The situation is bad, you’ve just bought a $60 POS tablet for the free internet (which you can’t use right off the bat because someone stole the SIM card), the screen is barely usable, the software is horrible, you can expect absolutely no software updates, you’re out-of-luck when it comes to rooting, and you can definitely forget about a custom ROM (there is zero user community around this thing, so forget about Cyanogenmod anytime soon, or ever really). Any improvements you’re going to have to do your self.
Step 1: Down with ‘Launcher’
I don’t know what “Launcher” is, but I can tell you that (while it may vaguely resemble other launchers) it is no Launcher that you’re familiar with. While it cannot be removed, it can be ignored. I chose the Google Now launcher as my replacement and the usability of this thing went up substaniatlly. “Launcher” is not the only problem, but it is an easy problem to fix.
Step 2: Developer Settings
Unfortunately there is little more you can do without root. If I could, I’d freeze all the random bloat. Luckily, you can get into developer options by tapping the version number in settings 10 times. Once there you’ll notice a lot of stuff. I don’t know how useful any of it is, but again, there’s little else to do, so you might as well do what you can. I turned off window animations, clicked this box to optimize the DVM, checked some of the GPU overrides. All-in-all I can’t say it made much of a difference.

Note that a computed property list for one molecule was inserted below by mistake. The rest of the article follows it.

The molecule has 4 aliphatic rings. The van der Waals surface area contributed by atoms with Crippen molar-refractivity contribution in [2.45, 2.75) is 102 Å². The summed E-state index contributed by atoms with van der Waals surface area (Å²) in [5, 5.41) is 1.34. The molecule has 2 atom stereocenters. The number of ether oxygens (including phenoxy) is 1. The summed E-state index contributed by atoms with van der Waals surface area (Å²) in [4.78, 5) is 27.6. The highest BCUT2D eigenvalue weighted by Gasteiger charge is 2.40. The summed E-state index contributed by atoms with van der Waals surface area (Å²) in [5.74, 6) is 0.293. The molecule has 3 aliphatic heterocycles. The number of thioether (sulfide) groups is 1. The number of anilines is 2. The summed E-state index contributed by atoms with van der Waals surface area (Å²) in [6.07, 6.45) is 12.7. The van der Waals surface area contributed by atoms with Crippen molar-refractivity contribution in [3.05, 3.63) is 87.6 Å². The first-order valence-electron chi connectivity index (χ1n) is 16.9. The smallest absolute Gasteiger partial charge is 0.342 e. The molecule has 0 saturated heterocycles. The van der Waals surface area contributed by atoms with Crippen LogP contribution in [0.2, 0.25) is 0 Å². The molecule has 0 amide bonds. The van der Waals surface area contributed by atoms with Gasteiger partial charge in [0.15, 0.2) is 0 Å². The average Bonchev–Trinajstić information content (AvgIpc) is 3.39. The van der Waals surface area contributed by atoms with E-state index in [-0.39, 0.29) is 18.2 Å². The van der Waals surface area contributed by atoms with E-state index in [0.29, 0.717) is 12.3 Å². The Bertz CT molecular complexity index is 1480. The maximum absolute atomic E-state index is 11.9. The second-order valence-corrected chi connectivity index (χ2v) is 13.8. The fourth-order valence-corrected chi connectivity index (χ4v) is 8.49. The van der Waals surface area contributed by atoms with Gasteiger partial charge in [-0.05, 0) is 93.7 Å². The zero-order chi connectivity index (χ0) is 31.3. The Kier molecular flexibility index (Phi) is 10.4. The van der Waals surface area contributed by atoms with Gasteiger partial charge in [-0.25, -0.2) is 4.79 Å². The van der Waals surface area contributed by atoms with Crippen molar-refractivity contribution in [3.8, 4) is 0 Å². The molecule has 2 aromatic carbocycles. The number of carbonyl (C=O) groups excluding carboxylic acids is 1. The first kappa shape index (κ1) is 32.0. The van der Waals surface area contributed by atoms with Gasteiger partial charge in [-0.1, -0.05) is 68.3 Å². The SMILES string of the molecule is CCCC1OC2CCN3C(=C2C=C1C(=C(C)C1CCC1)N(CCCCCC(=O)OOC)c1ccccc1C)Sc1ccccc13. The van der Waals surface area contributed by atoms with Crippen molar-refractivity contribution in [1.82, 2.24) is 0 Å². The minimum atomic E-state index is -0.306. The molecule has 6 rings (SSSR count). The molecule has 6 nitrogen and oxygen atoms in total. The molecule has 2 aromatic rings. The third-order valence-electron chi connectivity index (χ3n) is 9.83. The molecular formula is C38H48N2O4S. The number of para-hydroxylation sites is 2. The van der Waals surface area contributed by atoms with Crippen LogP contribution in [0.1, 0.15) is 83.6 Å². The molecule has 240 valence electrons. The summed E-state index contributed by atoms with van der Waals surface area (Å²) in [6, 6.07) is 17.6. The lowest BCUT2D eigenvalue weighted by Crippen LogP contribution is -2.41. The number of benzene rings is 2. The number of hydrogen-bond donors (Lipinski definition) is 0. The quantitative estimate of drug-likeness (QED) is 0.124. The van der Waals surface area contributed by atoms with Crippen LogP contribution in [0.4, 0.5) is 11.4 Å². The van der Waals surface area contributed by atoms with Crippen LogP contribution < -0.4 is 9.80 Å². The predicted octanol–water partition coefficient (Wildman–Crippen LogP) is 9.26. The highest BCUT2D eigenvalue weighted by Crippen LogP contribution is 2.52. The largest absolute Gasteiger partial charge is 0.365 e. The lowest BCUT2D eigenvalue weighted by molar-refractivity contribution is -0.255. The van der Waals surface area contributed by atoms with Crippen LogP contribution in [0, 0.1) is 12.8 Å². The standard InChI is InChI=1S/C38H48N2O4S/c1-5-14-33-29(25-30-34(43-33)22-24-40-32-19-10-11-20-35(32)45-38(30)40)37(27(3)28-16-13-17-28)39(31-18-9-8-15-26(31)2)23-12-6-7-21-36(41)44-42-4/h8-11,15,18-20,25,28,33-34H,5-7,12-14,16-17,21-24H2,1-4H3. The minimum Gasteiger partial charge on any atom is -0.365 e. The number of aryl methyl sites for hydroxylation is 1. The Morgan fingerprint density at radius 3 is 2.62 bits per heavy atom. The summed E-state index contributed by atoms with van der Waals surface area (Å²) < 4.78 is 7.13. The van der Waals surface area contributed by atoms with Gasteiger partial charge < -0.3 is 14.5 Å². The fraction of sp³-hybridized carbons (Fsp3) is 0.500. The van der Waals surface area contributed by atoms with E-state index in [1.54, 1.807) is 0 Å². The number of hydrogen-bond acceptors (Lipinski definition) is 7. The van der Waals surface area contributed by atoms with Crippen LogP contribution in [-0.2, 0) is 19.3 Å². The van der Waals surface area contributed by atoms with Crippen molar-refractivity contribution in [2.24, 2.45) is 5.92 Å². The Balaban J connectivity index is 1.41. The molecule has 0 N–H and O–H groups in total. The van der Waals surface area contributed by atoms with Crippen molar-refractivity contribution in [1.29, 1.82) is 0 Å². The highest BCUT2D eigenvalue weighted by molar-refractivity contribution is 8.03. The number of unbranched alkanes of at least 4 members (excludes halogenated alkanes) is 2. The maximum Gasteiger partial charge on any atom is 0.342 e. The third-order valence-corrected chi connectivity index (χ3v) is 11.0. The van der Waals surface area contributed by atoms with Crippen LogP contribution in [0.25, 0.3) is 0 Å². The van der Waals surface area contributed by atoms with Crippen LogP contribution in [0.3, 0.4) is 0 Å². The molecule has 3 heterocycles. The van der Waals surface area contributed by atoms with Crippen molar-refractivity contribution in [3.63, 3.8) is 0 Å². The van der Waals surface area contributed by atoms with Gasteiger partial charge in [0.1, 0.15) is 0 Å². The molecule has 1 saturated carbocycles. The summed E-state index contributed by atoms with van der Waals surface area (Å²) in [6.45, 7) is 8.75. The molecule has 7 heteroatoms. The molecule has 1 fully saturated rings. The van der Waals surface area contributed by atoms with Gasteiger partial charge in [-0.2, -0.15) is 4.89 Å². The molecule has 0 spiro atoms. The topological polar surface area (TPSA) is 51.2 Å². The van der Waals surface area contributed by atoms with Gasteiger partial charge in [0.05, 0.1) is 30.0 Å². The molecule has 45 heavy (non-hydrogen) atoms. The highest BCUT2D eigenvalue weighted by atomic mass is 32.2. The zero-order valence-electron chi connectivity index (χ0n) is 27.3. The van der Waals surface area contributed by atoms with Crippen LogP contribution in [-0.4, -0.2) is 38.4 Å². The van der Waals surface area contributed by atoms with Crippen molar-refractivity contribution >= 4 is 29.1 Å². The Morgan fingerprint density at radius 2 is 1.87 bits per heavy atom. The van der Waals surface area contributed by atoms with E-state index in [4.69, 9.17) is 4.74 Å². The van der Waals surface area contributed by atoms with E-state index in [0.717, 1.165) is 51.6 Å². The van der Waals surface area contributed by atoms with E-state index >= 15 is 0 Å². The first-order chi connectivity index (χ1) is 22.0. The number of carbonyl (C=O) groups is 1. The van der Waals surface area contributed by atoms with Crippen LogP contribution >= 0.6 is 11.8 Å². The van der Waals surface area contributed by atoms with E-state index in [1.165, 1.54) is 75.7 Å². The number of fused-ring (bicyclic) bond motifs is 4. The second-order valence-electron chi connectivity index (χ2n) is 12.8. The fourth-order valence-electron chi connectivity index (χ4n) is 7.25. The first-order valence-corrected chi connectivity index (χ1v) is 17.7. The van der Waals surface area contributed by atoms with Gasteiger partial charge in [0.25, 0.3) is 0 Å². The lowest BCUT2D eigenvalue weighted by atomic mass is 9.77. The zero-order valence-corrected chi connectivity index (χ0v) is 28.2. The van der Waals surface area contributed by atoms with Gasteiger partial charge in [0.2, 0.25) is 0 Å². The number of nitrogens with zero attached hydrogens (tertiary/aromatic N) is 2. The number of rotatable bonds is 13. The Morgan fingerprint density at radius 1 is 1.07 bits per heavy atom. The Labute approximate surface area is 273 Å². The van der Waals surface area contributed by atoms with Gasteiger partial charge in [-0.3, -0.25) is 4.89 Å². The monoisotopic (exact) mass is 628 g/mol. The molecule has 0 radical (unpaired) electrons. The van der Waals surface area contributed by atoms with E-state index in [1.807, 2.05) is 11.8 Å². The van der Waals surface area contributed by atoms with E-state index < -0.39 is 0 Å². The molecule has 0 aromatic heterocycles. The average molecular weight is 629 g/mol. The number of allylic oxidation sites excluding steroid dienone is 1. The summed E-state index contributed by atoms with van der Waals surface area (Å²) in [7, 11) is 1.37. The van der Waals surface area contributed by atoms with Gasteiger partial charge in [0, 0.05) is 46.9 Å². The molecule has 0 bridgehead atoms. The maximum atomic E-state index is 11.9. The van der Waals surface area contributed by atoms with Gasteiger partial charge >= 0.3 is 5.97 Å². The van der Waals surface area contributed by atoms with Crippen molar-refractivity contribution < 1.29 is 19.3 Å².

I tried checking to not keep activities and to limit background processes. This will hamper multi-tasking, but I found it to speed up single-application use. And let’s face it, you’re not going to be able to keep a lot of apps open with this tablet with the state it is in anyway.
Step 3: Locking down the network
I recommend using a firewall to restrict your data usage when not on wifi. No Root Firewall is going to be your best bet, since there does not seem to be a root option for this tablet at this time. You can read a full write up on how to limit your data here, but basically a firewall will keep you within your 200MB so that you can always enjoy email, chat, maps, and light browsing.
With whatever is going on with this tablet, I would say do install a firewall, even if you don’t imagine using mobile data. It is hard to say whay many of the apps and background services installed by Oioo are doing (one of them wasn’t even translated into English, so I literally have no clue what it does, even if it is innoculous).
What I will use this for
This is not going to be the device I use daily. I had not really hoped for that from a $60 tablet. What I did want was another device with mobile data where the total cost of ownership is locked at the initial purchase price. I have my 200MB a month for life and that’s what I am in this for.
The GPS makes this usable as a travel tablet. I could strap it to a bike or keep it in the car and say, hey, this is going to be my GPS tablet. And the free data certainly goes a long way for that.
For those on low-end plans like Tracfone or Pageplus, or without a smartphone at all, this can act as your supplemental device. You can use it with Hangouts (I made a video call, it actually worked), use Hangouts dialer, browse, whatever. It won’t be the most pleasant experience, but you can’t beat the price.
I cut low-end devices a lot of slack, but at the end of the day you need to actually be able to use them. And this is completely unusable out of the box.
Reviewed by Cheapest Data Plan on
Stay away. Even at bargain bin prices, you can go wrong with this tablet…